Modern Love

STRANGER, THE - Watching Dead Empires in Decay

"Polymath James Leyland Kirby must surely have one of the most confounding CVs in the business: he spent years taking the piss out of the music industry with anthems rallying against the (VV)MCPS, he notoriously fell out with various well-known record labels for reasons youll just have to Google, goaded Aphex Twin with a series of tributes" and channeled his love of everything from Falco ("Rock Me Amadeus"), Chris De Burgh, Frankie Goes To Hollywood, and Stockport karaoke nights into a stream of increasingly bizarre 7"s back in the early noughties. But at the same time, he was responsible for releasing some of the very earliest material from Boards Of Canada (Hell Interface: 1997), made a ruck of frankly groundbreaking industrial electronic records, brought new beat to the worlds attention and, in 1999, made his first album as The Caretaker, a project that would go on to release some of the most loved ambient/Lynchian albums of recent times. Since then, hes also produced an incredible suite of releases under his own name, scored various film projects and released three EPs under the Intrigue & Stuff banner which are so ahead of their time, they might just start sinking in properly by the end of the decade. All of which brings us to Watching Dead Empires in Decay, a new album recorded under another of Kirbys pseudonyms, The Stranger, and released on Modern Love, a label that has been close to Kirby through these last eventful 15 years. Its a dream album for the label: perhaps the most ambitious of Kirbys career so far. Its complex, singular, enigmatic, percussive, dark, and you just cant work out how it was constructed. Gone are the sampled 78s of The Caretaker, but it also doesnt exactly sound electronic -- you just cant quite fathom how any of it was put together: Field recordings? Found sounds? Sheets of metal scraped and hammered? Drum machines re-wired? Its stark and unsettling, haunted, even troubling -- but often just beautiful. It starts with the sharp clang of opener "We Are Enemies but Not Here" before the woozy percussive crawl "So Pale It Shone in the Night" sucks you into a bare landscape: somewhere between Eraserhead and Fumio Hayasakas music for Akira Kurosawa. And then there are moments that break through the tension with clarity and familiarity, nostalgia even: "Where Are Our Monsters Now, Where Are Our Friends?" could have been made by Boards Of Canada if they had taken a turn into more noxious terrain back in 1998, while "Spiral of Decline" offsets the drum programming youd most likely associate with a Powell record with an oblique sense of timing and space. It all ends with "About to Enter a Strange New Period," an unusual, vaporous coda that offers no resolution -- it just shuts proceedings down with nothing settled. Mastered and cut by Matt Colton; artwork by Guy Denning." -Modern Love.

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After nearly a decade of false starts, multiple game plans veering off the rails, and a handful of shattered hopes and/or dreams, the odyssey is finally complete—the new Fusetron site is here.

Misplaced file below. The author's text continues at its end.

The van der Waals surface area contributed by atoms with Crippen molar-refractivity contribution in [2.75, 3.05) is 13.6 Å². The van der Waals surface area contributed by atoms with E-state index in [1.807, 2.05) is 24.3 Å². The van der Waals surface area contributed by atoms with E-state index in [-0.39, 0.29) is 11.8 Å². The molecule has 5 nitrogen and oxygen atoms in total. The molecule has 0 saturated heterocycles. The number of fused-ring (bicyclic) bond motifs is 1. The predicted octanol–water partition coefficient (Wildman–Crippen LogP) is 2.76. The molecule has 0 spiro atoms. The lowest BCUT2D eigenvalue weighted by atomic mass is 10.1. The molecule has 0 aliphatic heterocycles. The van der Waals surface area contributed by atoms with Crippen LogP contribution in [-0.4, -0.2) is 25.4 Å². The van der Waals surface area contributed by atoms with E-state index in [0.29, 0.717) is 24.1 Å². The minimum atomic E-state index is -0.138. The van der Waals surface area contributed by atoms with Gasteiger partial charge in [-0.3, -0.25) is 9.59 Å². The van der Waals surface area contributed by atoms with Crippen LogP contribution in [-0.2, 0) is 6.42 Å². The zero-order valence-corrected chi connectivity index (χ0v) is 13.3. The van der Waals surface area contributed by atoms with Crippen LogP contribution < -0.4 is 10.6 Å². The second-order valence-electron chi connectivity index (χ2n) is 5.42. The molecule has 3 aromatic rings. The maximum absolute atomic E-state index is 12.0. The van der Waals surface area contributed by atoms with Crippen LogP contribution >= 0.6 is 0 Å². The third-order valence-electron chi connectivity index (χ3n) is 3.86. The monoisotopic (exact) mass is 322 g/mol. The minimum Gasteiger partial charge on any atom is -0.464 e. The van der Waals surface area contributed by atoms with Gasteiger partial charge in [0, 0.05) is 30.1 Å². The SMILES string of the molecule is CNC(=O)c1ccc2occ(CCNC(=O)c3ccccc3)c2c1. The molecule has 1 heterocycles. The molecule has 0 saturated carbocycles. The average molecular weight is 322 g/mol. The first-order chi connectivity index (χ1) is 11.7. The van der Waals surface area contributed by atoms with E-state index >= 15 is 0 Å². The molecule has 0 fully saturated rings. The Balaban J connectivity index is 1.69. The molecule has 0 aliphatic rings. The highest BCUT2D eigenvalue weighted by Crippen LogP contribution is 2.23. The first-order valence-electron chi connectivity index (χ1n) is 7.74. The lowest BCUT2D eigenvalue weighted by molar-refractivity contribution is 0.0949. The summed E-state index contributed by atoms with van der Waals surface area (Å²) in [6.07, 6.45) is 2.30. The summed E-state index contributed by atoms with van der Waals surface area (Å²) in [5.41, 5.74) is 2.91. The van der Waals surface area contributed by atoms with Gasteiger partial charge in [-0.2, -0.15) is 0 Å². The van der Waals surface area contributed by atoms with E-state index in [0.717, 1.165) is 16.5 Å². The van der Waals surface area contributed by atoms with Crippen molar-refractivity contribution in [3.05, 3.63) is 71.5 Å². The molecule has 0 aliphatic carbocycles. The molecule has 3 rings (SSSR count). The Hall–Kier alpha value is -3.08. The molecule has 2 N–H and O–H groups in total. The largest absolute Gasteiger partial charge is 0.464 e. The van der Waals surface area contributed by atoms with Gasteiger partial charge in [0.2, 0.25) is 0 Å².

This is the first phase of a multipart rollout that will span the next few months: the currently browsable stock includes miscellaneous new releases from the past 8+ months (we have a lot of catching up to do), plus approximately a third of our backstock. Note that we’ve reduced/slashed prices on many titles and will continue to do so in order to make room for new stock. We’ll also be expanding / tweaking / improving / debugging the site itself (for example, we still have work to do on the automated international postage system, not to mention the inevitable inventory discrepancies that come with transferring an ancient and massive database to a new system).

Over the next few months, as we take inventory, clean house, and delve into our storage, we will be uploading thousands of additional items, gradually, on a near-daily basis. This will include the majority of the LPs, as well as many titles, in all formats, once thought long-gone. Many currently “sold out” items are likely to resurface.

Finally, once our general backstock is up (probably in the next two or three months) we’ll begin making our extensive stockpile of rarities available online for the first time: tons of random out-of-print titles, "deadstock," warehouse finds, secondhand collectibles, etc., accumulated over the past few decades.

Frequent/returning customers will be getting early access to these items. Details to follow on how this will work (a priority mailing list? a 'frequent flyer'-like program?), but it will not be based on dollars spent. We want to reward those who consistently support us, especially in the discogs marketplace era (to those who show up trying to poach five copies of a one-off rarity, and nothing else, ever… ¯\_(ツ)_/¯ ).

So—we suggest you take some time to dig through the site—even we’ve been surprised by what’s been turning up, and there’s much more to come.
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